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I could not have had a more patriotic beginning. I was born on Flag Day (June 14) in 1942, during World War II, at Liberty Hospital in Philadelphia, birthplace of the nation and the flag purportedly designed by Betsy Ross. My first public speech was at a fourth grade Flag Day ceremony. I had been chosen to read my essay, “What the American Flag Means to Me.” I wrote about looking at the flag when “The Star-Spangled Banner” was sung at major league baseball games, hoping I would one day be a player on that field. I’m pretty sure my essay was picked because I happened to mention Flag Day was my birthday. Or maybe the other essays were even worse.
My views on patriotism in general and Flag Day in particular have changed considerably over the years. The anniversary of my birth has become a day when opportunistic politicians periodically attempt to take away freedoms for which our flag is supposed to stand. On my twelfth birthday, President Eisenhower signed into law the addition of “under God” to the Pledge of Allegiance, saying, “From this day forward, the millions of our schoolchildren will daily proclaim in every city and town, every village and rural schoolhouse, the dedication of our nation and our people to the Almighty.”
President Eisenhower made no mention of the Constitution during this 1954 Flag Day ceremony, perhaps because the Constitution, which is dedicated to “We the People,” prohibits religious tests for public office and makes no mention of any almighties. This melding of God and country, turning a secular pledge into a religious one, only resulted in my feeling less patriotic when I no longer believed we were under any gods.
The Pledge is not simply a passive reference to religion. It calls on every child in public school to affirm that our country believes in God. No child should go to school each day and have the class declare that her religious beliefs are wrong in an exercise that portrays her family as less patriotic than God-believers.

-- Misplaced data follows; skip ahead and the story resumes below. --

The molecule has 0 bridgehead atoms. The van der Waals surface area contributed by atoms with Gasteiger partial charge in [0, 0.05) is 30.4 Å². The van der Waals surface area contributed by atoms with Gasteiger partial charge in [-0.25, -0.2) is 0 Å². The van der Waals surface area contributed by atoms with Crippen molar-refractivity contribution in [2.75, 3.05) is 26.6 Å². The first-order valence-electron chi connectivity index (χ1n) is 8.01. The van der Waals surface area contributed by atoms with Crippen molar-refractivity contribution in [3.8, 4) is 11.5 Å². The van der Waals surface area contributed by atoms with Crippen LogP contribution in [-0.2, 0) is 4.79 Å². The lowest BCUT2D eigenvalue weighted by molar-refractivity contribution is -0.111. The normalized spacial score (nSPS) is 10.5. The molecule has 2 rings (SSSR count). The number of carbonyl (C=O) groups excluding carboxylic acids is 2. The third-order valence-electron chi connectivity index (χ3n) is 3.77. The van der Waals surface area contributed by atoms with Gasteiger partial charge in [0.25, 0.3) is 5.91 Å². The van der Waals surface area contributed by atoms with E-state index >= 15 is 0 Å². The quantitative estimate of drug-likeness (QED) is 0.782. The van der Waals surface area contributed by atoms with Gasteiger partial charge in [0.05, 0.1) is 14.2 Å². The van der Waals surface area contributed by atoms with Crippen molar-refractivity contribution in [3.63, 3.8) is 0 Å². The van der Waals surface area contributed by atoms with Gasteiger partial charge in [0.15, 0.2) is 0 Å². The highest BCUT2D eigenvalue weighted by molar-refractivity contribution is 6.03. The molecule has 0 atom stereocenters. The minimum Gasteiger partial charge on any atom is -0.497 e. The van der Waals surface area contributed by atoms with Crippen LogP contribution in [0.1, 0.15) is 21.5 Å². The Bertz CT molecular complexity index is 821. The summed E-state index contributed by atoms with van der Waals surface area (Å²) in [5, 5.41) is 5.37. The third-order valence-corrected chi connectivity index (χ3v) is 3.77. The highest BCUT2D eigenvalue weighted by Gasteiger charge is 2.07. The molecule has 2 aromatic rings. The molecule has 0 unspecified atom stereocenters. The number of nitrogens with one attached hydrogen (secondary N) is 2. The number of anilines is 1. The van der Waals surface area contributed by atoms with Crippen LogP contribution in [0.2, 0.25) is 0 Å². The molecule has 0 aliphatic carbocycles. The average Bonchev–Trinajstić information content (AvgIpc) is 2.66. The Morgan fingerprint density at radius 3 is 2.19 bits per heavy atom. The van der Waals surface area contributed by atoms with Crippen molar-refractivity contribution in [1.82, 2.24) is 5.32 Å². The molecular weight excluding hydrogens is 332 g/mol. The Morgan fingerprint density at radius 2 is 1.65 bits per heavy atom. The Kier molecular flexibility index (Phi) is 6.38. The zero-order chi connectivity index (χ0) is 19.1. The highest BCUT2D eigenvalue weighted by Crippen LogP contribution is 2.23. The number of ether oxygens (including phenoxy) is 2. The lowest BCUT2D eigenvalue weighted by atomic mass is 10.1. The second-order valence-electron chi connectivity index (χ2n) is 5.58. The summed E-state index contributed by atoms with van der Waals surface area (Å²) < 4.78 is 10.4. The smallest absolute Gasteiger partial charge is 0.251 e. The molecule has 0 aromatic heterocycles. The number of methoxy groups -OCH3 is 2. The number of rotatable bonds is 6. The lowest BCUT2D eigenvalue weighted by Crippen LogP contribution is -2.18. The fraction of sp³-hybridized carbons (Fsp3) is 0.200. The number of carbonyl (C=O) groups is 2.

We once had a fine pledge written in 1892, slightly modified in 1923, and recited without controversy for decades. So why in 1954 were the words “under God” added? Almost certainly because it was the time of the shameful McCarthy era, when pandering or fearful politicians wanted to distinguish themselves from the atheistic Communism of the Soviet Union by creating a holy Cold War. Of course, a government that feels entitled to tell its citizens that they are one nation under God can also feel entitled to tell its citizens that they are one nation under no gods, as the Soviet Union did. Clearly, our secular government began, and must remain, neutral about religion.
I had a pretty good Flag Day birthday this year. Congressman Jared Polis (D-CO) introduced a proposal to allow nonreligious chaplains to serve nonreligious military members, who include nearly a quarter of those serving. Though the bill was defeated by a vote of 274-150, I am encouraged that it was introduced and received 150 votes. Maybe it will pass on my next birthday.
As a relative newcomer to Facebook, the number of birthday greetings I received this year from “friends” astonished me. Many knowledgeable friends also associated my birthday with the Pledge change, which led to discussions that inspired this article.
Flag Day is considered a day to express patriotism, though “patriotism” means different things to different people. I don’t think patriotism means waving flags or asserting that we live in the greatest country on earth, and patriotism is certainly not about claims that a deity favors our country. Patriotism for me includes being able to criticize public policies that need change, and looking for ways to correct or enhance them. I’m pleased to live in a country where we are free to say and do unpopular things. I agree with the landmark 5-4 Supreme Court decision that the First Amendment allows flag burning as a protected form of political expression. Some people believe burning the American flag is a form of blasphemy, because it takes a symbol revered as sacred and desecrates it. That’s exactly why such acts should be protected, just as blasphemy is protected speech in a free country.
I ended my birthday this year not by burning an American flag or by blaspheming, but by watching a patriotic 1939 cartoon starring none other than Porky Pig. The cartoon shows him saluting the American flag while reciting the original “one nation, indivisible” version of the Pledge of Allegiance.
I consider it my patriotic duty to advocate for and support others who are working to restore the original pledge. I think in a country that takes pride in recognizing freedom of conscience for all people, nothing says “divisible” like “under God.”
Herb Silverman is founder and President Emeritus of the Secular Coalition for America, author of “Candidate Without a Prayer: An Autobiography of a Jewish Atheist in the Bible Belt,” and Distinguished Professor Emeritus of Mathematics at the College of Charleston.